A century after its sinking, why does the Titanic  so intrigue us?  After all, it was by no means the greatest shipping tragedy. The loss of the Dona Paz in the Phillippines in 1987 killed more than twice as many people.

So what is it about the Titanic that has captured people for a century?

Did the fact the unsinkable Titanic was sent ot the bottom by a chunk of ice shake people’s faith in progress?

When the Titanic sank, so did the old class system.

It was the certainty of the old social order that began to go down on April 14,  1912. Perhaps the actor Kenneth More in his last line in the film A Night to Remember, put it best: “I don ‘t think I’ll ever feel sure again.  About anything.”

What is it about the Titanic that still grips our imagination?

What do you think?


  1. 1

    The Empress of Ireland was a ship that went down in the St. Lawrence, & I hadn’t heard about it until recently because Phil Beaudry is selling the artifacts to a museum in Ottawa & hoping to get settled after 5 years-You can Google CTV Empress of Ireland story from last week.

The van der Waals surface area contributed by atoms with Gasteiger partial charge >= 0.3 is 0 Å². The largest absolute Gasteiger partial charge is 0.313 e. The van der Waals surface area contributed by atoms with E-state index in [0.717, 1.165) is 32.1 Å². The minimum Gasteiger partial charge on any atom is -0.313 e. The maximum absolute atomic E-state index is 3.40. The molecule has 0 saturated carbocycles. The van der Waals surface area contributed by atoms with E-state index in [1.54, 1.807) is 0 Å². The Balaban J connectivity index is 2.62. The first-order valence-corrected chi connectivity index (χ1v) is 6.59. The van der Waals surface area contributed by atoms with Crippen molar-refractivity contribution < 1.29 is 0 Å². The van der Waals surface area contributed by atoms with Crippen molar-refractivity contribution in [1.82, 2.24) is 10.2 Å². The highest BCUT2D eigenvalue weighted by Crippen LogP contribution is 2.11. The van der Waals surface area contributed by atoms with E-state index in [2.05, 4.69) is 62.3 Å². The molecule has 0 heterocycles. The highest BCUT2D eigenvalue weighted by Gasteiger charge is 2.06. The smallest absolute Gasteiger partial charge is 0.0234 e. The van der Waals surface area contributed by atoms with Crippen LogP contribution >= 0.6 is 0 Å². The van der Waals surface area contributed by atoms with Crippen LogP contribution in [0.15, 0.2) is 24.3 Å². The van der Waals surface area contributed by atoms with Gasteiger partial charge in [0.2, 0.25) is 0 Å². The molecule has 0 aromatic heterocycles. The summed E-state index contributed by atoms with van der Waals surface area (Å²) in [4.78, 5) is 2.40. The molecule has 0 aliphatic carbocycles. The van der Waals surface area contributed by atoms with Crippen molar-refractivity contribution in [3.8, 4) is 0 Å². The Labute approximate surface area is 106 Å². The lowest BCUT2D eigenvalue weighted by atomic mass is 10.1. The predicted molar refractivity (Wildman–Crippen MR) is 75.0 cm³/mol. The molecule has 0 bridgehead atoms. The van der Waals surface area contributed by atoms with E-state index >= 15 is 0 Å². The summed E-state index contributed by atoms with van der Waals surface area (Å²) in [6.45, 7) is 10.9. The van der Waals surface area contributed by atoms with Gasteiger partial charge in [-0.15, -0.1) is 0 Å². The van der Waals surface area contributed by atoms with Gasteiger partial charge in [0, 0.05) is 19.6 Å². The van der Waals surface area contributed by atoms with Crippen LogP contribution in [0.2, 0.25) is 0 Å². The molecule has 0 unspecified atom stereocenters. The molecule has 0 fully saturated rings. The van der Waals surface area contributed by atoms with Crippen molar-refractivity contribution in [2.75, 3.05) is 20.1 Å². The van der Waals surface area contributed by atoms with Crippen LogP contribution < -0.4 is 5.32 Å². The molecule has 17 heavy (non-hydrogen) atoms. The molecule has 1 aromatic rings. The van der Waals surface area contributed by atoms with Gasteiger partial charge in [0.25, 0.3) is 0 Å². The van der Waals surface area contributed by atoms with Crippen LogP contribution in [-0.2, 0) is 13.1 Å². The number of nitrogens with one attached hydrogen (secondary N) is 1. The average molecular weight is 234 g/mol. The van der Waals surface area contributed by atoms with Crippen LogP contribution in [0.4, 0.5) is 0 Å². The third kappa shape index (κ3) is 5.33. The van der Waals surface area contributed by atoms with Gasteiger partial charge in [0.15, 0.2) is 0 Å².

Re: Titanic
    I don’t know why others are so fascinated, but the story drew me in as a youngster with all the glitz, glamour and stories of love, heroism & tragedy. (Isn’t that the perfect mix?) The media have done a great job keeping the history alive and embellishing it. This week, didn’t we all feel a bit sad looking at numerous graves in Halifax (on TV) and especially the the gravestone of an unknown baby.
    It sure tugs at my heartstrings, but I don’t intend to see the movie again in 3D, or the TV version.

  2. 2
    Jim Says:

    I think the reason why the Titanic got more publicity than the Dona Paz is because the Titanic had 75 years to get a head of steam up (no pun intended) for the pundits to develop hunches which later became lore, which in turn later became facts, which later had a lot of holes punched through them, In between poor seamanship and corporate mismanagement the whole fleet suffered. Unbeknownst to many the Titanic had two
    so-called sister ships, the Britannic which whist wearing Red Crosses painted on the port and starboard sides of the hull, was torpedoed by the Krauts in WWl near Greece. The Olympic died of old age in 1936.BTW I haven’t seen any mention of the SS California which stood by and watched emergency flares being launched by the Titanic and did not answer the call for help. The California could have saved an additional 200 lives after the SS Carpathia had saved a large number of souls, she had found at night in lifeboats. BTW The ‘ic’ ships may have been sisters but they were not triplets. There is no such a thing as identical commercial ships, as mariners well know.

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